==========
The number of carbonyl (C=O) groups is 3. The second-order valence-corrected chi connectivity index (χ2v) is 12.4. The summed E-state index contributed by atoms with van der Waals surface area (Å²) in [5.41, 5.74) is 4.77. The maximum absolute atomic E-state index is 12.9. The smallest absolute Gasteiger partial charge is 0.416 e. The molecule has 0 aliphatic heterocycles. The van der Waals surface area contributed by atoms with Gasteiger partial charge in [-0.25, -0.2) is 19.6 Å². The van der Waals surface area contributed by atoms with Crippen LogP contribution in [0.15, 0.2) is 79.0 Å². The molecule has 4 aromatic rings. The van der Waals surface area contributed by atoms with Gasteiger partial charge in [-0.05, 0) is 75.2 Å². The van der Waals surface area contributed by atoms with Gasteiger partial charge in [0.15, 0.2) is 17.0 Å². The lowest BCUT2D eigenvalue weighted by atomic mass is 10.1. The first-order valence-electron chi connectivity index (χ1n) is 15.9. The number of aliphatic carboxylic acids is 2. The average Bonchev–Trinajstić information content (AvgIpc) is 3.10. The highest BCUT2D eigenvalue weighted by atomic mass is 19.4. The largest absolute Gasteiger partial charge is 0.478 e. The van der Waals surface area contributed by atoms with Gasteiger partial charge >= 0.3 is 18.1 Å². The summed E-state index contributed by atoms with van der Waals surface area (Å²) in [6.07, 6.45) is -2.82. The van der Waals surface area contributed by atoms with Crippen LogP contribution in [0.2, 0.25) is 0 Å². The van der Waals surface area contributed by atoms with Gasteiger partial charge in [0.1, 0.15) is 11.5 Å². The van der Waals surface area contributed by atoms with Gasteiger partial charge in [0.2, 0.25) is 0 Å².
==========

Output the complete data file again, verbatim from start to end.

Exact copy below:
The number of carbonyl (C=O) groups is 3. The second-order valence-corrected chi connectivity index (χ2v) is 12.4. The summed E-state index contributed by atoms with van der Waals surface area (Å²) in [5.41, 5.74) is 4.77. The maximum absolute atomic E-state index is 12.9. The smallest absolute Gasteiger partial charge is 0.416 e. The molecule has 0 aliphatic heterocycles. The van der Waals surface area contributed by atoms with Gasteiger partial charge in [-0.25, -0.2) is 19.6 Å². The van der Waals surface area contributed by atoms with Crippen LogP contribution in [0.15, 0.2) is 79.0 Å². The molecule has 4 aromatic rings. The van der Waals surface area contributed by atoms with Gasteiger partial charge in [-0.05, 0) is 75.2 Å². The van der Waals surface area contributed by atoms with Gasteiger partial charge in [0.15, 0.2) is 17.0 Å². The lowest BCUT2D eigenvalue weighted by atomic mass is 10.1. The first-order valence-electron chi connectivity index (χ1n) is 15.9. The number of aliphatic carboxylic acids is 2. The average Bonchev–Trinajstić information content (AvgIpc) is 3.10. The highest BCUT2D eigenvalue weighted by atomic mass is 19.4. The largest absolute Gasteiger partial charge is 0.478 e. The van der Waals surface area contributed by atoms with Gasteiger partial charge >= 0.3 is 18.1 Å². The summed E-state index contributed by atoms with van der Waals surface area (Å²) in [6.07, 6.45) is -2.82. The van der Waals surface area contributed by atoms with Crippen LogP contribution in [0.2, 0.25) is 0 Å². The van der Waals surface area contributed by atoms with Gasteiger partial charge in [0.1, 0.15) is 11.5 Å². The van der Waals surface area contributed by atoms with Gasteiger partial charge in [0.2, 0.25) is 0 Å².